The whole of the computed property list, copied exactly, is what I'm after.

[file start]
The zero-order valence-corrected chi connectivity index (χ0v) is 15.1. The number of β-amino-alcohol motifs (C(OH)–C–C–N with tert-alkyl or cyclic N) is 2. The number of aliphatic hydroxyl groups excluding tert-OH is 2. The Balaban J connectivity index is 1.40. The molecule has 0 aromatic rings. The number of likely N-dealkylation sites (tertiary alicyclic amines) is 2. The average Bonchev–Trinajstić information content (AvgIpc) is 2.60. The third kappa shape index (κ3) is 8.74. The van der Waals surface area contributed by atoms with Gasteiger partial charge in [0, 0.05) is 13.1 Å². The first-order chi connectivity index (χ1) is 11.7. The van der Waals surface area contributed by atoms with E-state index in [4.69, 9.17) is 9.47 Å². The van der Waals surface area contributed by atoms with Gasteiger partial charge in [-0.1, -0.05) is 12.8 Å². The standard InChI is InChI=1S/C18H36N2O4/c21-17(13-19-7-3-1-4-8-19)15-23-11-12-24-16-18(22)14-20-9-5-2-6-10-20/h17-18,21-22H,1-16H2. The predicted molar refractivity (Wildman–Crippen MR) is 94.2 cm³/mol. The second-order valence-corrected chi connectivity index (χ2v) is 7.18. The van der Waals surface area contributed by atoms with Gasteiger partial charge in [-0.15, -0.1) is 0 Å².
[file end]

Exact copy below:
The zero-order valence-corrected chi connectivity index (χ0v) is 15.1. The number of β-amino-alcohol motifs (C(OH)–C–C–N with tert-alkyl or cyclic N) is 2. The number of aliphatic hydroxyl groups excluding tert-OH is 2. The Balaban J connectivity index is 1.40. The molecule has 0 aromatic rings. The number of likely N-dealkylation sites (tertiary alicyclic amines) is 2. The average Bonchev–Trinajstić information content (AvgIpc) is 2.60. The third kappa shape index (κ3) is 8.74. The van der Waals surface area contributed by atoms with Gasteiger partial charge in [0, 0.05) is 13.1 Å². The first-order chi connectivity index (χ1) is 11.7. The van der Waals surface area contributed by atoms with E-state index in [4.69, 9.17) is 9.47 Å². The van der Waals surface area contributed by atoms with Gasteiger partial charge in [-0.1, -0.05) is 12.8 Å². The standard InChI is InChI=1S/C18H36N2O4/c21-17(13-19-7-3-1-4-8-19)15-23-11-12-24-16-18(22)14-20-9-5-2-6-10-20/h17-18,21-22H,1-16H2. The predicted molar refractivity (Wildman–Crippen MR) is 94.2 cm³/mol. The second-order valence-corrected chi connectivity index (χ2v) is 7.18. The van der Waals surface area contributed by atoms with Gasteiger partial charge in [-0.15, -0.1) is 0 Å².